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Thesis: EWU Only
Master of Science (MS) in Biology
For freshwater ecosystems, invasive species are considered a major threat to biodiversity, and pose a challenge to those attempting to advance management strategies aimed at conserving natural populations. An invasive species’ ability to successfully invade a new ecosystem may be influenced by phenotypic plasticity, flexibility of life history traits, and the ability to migrate/disperse, among other factors. Brook stickleback (Culaea inconstans) have been a concern in eastern Washington since 1999 when they were discovered in water bodies on Turnbull National Wildlife Refuge. The purpose of this project was to describe potential variation in body morphology traits between systems that differed in environmental factors. BSB were collected at sites throughout the Rock Creek drainage along with environmental measures. Brook stickleback showed variation for all morphology measures between sites (p<0.0001). Lentic and lotic systems expressed difference in a variety of traits (head depth, eye diameter, pelvic spine length, and anal spine length (p<0.00455). Permanent and non-permanent systems expressed differences in weight, standard length, body depth, head length, head depth, eye diameter, gape width, and dorsal spine length (p<0.00455). These results may lay the groundwork for future studies that may determine with more certainty how traits are changing and how quickly.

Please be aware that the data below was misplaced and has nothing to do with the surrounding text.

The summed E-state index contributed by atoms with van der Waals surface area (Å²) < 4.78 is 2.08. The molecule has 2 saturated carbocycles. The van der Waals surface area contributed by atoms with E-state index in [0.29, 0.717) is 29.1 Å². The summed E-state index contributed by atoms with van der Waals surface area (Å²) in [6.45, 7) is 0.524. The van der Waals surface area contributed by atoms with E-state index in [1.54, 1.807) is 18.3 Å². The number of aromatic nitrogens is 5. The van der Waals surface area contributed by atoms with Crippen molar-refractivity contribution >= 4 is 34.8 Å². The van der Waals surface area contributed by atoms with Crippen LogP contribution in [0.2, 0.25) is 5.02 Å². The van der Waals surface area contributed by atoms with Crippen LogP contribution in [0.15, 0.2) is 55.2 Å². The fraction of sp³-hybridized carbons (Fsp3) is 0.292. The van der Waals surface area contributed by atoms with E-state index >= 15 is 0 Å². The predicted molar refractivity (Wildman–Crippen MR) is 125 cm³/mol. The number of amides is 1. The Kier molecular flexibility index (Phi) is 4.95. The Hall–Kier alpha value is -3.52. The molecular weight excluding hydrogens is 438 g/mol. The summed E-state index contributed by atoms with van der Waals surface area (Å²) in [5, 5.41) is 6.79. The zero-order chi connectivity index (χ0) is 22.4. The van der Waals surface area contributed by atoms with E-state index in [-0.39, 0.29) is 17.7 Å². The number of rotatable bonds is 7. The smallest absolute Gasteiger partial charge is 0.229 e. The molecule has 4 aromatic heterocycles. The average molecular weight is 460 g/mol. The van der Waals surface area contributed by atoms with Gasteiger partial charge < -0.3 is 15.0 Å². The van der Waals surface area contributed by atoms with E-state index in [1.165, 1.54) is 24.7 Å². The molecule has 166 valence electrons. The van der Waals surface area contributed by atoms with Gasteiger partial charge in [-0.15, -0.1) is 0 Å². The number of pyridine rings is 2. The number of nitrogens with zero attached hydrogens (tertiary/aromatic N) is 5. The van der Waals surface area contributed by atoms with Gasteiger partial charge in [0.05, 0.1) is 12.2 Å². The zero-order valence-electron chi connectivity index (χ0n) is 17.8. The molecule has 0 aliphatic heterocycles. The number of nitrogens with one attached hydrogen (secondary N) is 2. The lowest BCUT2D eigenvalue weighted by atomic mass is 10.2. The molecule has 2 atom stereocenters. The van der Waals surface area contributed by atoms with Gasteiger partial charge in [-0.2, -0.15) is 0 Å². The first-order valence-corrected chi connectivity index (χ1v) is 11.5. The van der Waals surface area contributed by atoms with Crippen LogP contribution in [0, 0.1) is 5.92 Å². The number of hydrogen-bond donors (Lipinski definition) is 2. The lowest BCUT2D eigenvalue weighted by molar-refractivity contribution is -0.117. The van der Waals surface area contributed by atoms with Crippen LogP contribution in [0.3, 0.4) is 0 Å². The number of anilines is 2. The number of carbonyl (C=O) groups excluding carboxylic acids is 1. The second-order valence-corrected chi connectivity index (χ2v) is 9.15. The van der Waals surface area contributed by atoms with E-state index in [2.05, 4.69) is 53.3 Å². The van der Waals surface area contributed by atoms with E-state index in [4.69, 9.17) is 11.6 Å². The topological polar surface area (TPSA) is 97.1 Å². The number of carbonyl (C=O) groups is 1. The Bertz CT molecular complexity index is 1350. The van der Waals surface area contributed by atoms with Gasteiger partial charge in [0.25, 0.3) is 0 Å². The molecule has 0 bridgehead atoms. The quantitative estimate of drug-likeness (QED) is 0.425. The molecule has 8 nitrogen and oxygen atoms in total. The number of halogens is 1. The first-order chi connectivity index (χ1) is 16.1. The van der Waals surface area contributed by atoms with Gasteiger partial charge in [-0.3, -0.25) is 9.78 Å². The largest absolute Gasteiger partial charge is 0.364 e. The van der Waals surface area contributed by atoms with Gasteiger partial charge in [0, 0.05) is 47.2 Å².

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This work is licensed under a Creative Commons Attribution-NonCommercial-No Derivative Works 4.0 International License.
Crytser, Lily, "Measuring variation in body morphology and life history traits in Brook Stickleback (Culaea inconstans), Eastern Washington, USA" (2020). EWU Masters Thesis Collection. 650.